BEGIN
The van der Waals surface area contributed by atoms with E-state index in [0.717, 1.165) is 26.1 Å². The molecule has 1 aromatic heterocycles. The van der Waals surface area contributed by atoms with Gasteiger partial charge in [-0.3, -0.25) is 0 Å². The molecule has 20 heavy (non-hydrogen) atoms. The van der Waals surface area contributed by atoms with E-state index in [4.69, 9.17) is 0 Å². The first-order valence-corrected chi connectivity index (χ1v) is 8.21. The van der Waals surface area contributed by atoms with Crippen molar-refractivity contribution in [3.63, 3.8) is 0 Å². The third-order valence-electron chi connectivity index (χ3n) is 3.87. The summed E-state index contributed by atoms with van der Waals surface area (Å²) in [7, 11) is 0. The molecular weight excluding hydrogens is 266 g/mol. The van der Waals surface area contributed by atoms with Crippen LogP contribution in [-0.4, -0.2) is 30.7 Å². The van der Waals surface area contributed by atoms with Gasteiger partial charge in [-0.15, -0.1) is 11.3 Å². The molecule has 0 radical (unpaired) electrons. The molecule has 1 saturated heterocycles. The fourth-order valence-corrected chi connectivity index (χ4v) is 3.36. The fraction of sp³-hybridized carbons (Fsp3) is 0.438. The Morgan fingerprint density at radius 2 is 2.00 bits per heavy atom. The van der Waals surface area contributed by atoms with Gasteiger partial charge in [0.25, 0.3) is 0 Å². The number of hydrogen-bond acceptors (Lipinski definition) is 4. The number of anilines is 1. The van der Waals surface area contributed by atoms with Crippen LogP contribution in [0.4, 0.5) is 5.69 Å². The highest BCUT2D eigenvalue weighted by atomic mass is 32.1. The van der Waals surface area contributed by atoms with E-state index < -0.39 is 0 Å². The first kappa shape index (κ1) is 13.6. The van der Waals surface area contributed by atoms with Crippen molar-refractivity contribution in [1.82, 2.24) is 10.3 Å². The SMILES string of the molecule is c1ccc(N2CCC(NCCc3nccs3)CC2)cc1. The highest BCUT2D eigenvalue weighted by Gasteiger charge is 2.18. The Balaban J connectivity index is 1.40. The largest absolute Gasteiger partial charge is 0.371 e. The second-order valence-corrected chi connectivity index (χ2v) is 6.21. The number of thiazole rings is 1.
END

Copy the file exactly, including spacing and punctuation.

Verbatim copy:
The van der Waals surface area contributed by atoms with E-state index in [0.717, 1.165) is 26.1 Å². The molecule has 1 aromatic heterocycles. The van der Waals surface area contributed by atoms with Gasteiger partial charge in [-0.3, -0.25) is 0 Å². The molecule has 20 heavy (non-hydrogen) atoms. The van der Waals surface area contributed by atoms with E-state index in [4.69, 9.17) is 0 Å². The first-order valence-corrected chi connectivity index (χ1v) is 8.21. The van der Waals surface area contributed by atoms with Crippen molar-refractivity contribution in [3.63, 3.8) is 0 Å². The third-order valence-electron chi connectivity index (χ3n) is 3.87. The summed E-state index contributed by atoms with van der Waals surface area (Å²) in [7, 11) is 0. The molecular weight excluding hydrogens is 266 g/mol. The van der Waals surface area contributed by atoms with Crippen LogP contribution in [-0.4, -0.2) is 30.7 Å². The van der Waals surface area contributed by atoms with Gasteiger partial charge in [-0.15, -0.1) is 11.3 Å². The molecule has 0 radical (unpaired) electrons. The molecule has 1 saturated heterocycles. The fourth-order valence-corrected chi connectivity index (χ4v) is 3.36. The fraction of sp³-hybridized carbons (Fsp3) is 0.438. The Morgan fingerprint density at radius 2 is 2.00 bits per heavy atom. The van der Waals surface area contributed by atoms with Gasteiger partial charge in [0.25, 0.3) is 0 Å². The number of hydrogen-bond acceptors (Lipinski definition) is 4. The number of anilines is 1. The van der Waals surface area contributed by atoms with Crippen LogP contribution in [0.4, 0.5) is 5.69 Å². The highest BCUT2D eigenvalue weighted by atomic mass is 32.1. The van der Waals surface area contributed by atoms with E-state index < -0.39 is 0 Å². The first kappa shape index (κ1) is 13.6. The van der Waals surface area contributed by atoms with Crippen molar-refractivity contribution in [1.82, 2.24) is 10.3 Å². The SMILES string of the molecule is c1ccc(N2CCC(NCCc3nccs3)CC2)cc1. The highest BCUT2D eigenvalue weighted by Gasteiger charge is 2.18. The Balaban J connectivity index is 1.40. The largest absolute Gasteiger partial charge is 0.371 e. The second-order valence-corrected chi connectivity index (χ2v) is 6.21. The number of thiazole rings is 1.